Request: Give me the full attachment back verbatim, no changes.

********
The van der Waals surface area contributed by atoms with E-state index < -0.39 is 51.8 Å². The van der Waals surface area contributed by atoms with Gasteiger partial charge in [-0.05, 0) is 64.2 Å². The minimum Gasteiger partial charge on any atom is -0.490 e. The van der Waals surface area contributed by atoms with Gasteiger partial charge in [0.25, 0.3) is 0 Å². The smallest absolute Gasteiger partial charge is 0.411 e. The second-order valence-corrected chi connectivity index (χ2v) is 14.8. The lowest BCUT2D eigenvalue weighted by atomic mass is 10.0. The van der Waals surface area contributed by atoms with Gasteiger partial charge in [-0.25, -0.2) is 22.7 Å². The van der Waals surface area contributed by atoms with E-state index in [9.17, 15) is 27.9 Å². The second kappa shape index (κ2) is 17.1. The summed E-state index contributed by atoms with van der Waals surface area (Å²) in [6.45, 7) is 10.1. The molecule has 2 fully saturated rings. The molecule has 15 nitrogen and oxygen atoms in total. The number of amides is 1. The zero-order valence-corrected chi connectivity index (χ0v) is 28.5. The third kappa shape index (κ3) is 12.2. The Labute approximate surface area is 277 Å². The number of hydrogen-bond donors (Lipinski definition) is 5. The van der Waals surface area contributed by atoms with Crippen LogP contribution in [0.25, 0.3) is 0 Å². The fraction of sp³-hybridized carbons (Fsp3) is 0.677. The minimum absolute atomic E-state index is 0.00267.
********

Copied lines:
The van der Waals surface area contributed by atoms with E-state index < -0.39 is 51.8 Å². The van der Waals surface area contributed by atoms with Gasteiger partial charge in [-0.05, 0) is 64.2 Å². The minimum Gasteiger partial charge on any atom is -0.490 e. The van der Waals surface area contributed by atoms with Gasteiger partial charge in [0.25, 0.3) is 0 Å². The smallest absolute Gasteiger partial charge is 0.411 e. The second-order valence-corrected chi connectivity index (χ2v) is 14.8. The lowest BCUT2D eigenvalue weighted by atomic mass is 10.0. The van der Waals surface area contributed by atoms with Gasteiger partial charge in [-0.25, -0.2) is 22.7 Å². The van der Waals surface area contributed by atoms with E-state index in [9.17, 15) is 27.9 Å². The second kappa shape index (κ2) is 17.1. The summed E-state index contributed by atoms with van der Waals surface area (Å²) in [6.45, 7) is 10.1. The molecule has 2 fully saturated rings. The molecule has 15 nitrogen and oxygen atoms in total. The number of amides is 1. The zero-order valence-corrected chi connectivity index (χ0v) is 28.5. The third kappa shape index (κ3) is 12.2. The Labute approximate surface area is 277 Å². The number of hydrogen-bond donors (Lipinski definition) is 5. The van der Waals surface area contributed by atoms with Crippen LogP contribution in [0.25, 0.3) is 0 Å². The fraction of sp³-hybridized carbons (Fsp3) is 0.677. The minimum absolute atomic E-state index is 0.00267.